I had only planned to shoot 0.20-gram BBs today, since there were so many to test. But I had loaded the magazine with 0.25-gram Stealth BBs before realizing what they were. Since they were already loaded, I shot a final target with 10 of them. As expected they landed a little lower on the target than the 0.20-gram BBs. Ten of them landed in a group that measures 2.175-inches between centers. That’s about as good as the worst of the 0.20-gram BBs. I could play with the Hop Up to try to improve the group, but for today I will leave things where they are.

I want to add that this was the only other BB besides the Sig BB that had feeding problems. Several times during the shooting BBs failed to come out of the gun.

0.25-gram Stealth BBs
Ten 0.25-gram Stealth BBs made a 2.175-inch group at 10 meters.

Rock and Roll

As a final test I took the best BB of the test, which was the TSD White BB — and shot 16 into the target on full auto from 10 meters. I fired two bursts, with the last one being the longest. The gun was rested for this target just like it was for all the others and all the BBs fired as they should.

This group is perhaps the most enlightening one of the day, because it represents what the Virtus can do when it’s used in the way it was designed. 16 BBs went into 2.743-inches at 10 meters.

Rock N Roll
Shooting 16 shots full-auto gives a group that measures 2.743-inches between centers.

Discussion

This Virtus is a serious select-fire AEG. I consider the accuracy we have seen so far to be very respectable. And the gun hasn’t been fully tuned or tested. 

Up next will be the heavier BBs that range from just above 0.20-grams up to 0.30-grams. If I find any more 0.20-gram BBs I will also test them as well.

Following that test, I will exchange the 120 mainspring for the lighter 110 spring and completely test the gun again — both for velocity and accuracy.

Summary

Sig’s AEG Virtus is a serious airsoft airgun. They should be proud to carry it in their ProForce line.


SigAir ProForce MCX Virtus AEG airsoft gun: Part 2

by Tom Gaylord
Writing as B.B. Pelletier

Virtus AGE right
SigAir ProForce MCX Virtus AEG right side.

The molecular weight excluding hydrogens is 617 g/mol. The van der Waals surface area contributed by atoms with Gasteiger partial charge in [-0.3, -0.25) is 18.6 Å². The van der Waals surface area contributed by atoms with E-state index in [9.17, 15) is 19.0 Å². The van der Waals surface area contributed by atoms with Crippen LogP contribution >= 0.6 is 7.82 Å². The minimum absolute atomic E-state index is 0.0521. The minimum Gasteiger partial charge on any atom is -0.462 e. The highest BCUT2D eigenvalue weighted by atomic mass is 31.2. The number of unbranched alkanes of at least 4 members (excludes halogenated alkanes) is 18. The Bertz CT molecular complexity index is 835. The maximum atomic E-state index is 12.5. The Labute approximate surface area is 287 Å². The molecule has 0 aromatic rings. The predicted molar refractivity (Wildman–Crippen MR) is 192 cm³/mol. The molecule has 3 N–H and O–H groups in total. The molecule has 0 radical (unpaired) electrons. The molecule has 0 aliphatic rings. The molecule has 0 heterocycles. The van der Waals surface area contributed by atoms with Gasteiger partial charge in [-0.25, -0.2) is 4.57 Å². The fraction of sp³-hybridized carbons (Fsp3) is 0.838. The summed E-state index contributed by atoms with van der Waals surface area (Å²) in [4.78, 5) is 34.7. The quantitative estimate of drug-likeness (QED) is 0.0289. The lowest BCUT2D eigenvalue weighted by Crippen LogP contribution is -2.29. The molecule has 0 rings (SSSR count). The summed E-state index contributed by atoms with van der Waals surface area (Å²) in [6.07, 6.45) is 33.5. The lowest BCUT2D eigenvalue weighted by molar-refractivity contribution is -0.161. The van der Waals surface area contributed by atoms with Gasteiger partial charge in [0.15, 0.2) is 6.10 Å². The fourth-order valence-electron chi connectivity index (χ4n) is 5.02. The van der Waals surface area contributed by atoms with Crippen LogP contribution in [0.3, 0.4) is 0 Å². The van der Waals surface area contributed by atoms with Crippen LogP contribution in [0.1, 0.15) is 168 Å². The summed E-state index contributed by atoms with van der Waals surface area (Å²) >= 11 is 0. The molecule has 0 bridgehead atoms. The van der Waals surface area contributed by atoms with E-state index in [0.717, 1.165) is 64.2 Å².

Part 1

This report covers:

  • My strategy
  • Sig BBs
  • Weight
  • Getting the gun ready to fire
  • Loading the magazine
  • Use the speedloader
  • The follower needs more BBs
  • Velocity 0.20-gram Sig BBs
  • Sound and feel of the shot
  • Rock and Roll
  • More about the speedloader
  • 0.25-gram BBs
  • Full auto accuracy
  • 0.30-gram BBs
  • Trigger pull
  • Summary

Today I start reporting on the velocity of the new SigAir ProForce MCX Virtus AEG airsoft gun. I say “start” because I can’t get the full report in a single day. You will recall that Sig enclosed a 110 mainspring for me to try, as well as the 120 that’s in the gun as it comes. The 110 spring is lighter, so two things should happen. The velocity should drop a little and the rounds per minute (RPM) should increase, because the electric motor is turning the gears against less force.

My strategy

I could either replace the spring and do the second velocity test next or I could go on to the accuracy test with this spring and then do the spring swap and test everything again. I think I will do the latter for a couple reasons. It’s easier, and I am into easier. And, even if I were to do anything wrong while making the spring swap, we will at least get one complete test.

My hope today is to get the velocity for some reasonable weight BBs, and also to sample the RPM. Let’s go!

Sig BBs

Sig provided me with a sample bag of 0.20-gram BBs with the gun. I have plenty of BBs in that weight, but I thought I would use theirs, since they were handy. They even loaded the speedloader — which made it more  convenient. 

Weight

I don’t know what brand BB Sig sent me. They don’t currently have an airsoft BB of their own, so I assume that these are a premium BB. But I weighed them to make certain. They weighed 0.20 grams on the nose except for one that weighed 0.19 grams. I am satisfied that these are premium BBs.

Getting the gun ready to fire

The Virtus AEG is a spring-piston airgun. It just uses an electric motor to rapidly cock and release the piston to simulate full-auto fire. That motor needs electricity to run, so the battery has to be installed in the forearm before the gun will fire. This step used to be extremely hard with the AR-15 airsoft guns I have owned, because the battery has to go inside the forearm that, on an AR-15, is not easy to remove or replace. But on the Virtus it is a snap!

 Virtus and battery
That battery has to go inside the forearm.

Knock out just one pin and the forearm slides off the receiver, exposing the connection plug for the battery. Remember, only the yellow plug on the battery’s longer cable is attached to the gun. The shorter battery cable is for charging, and doesn’t plug into anything while the battery is in the gun.

Virtus forearm off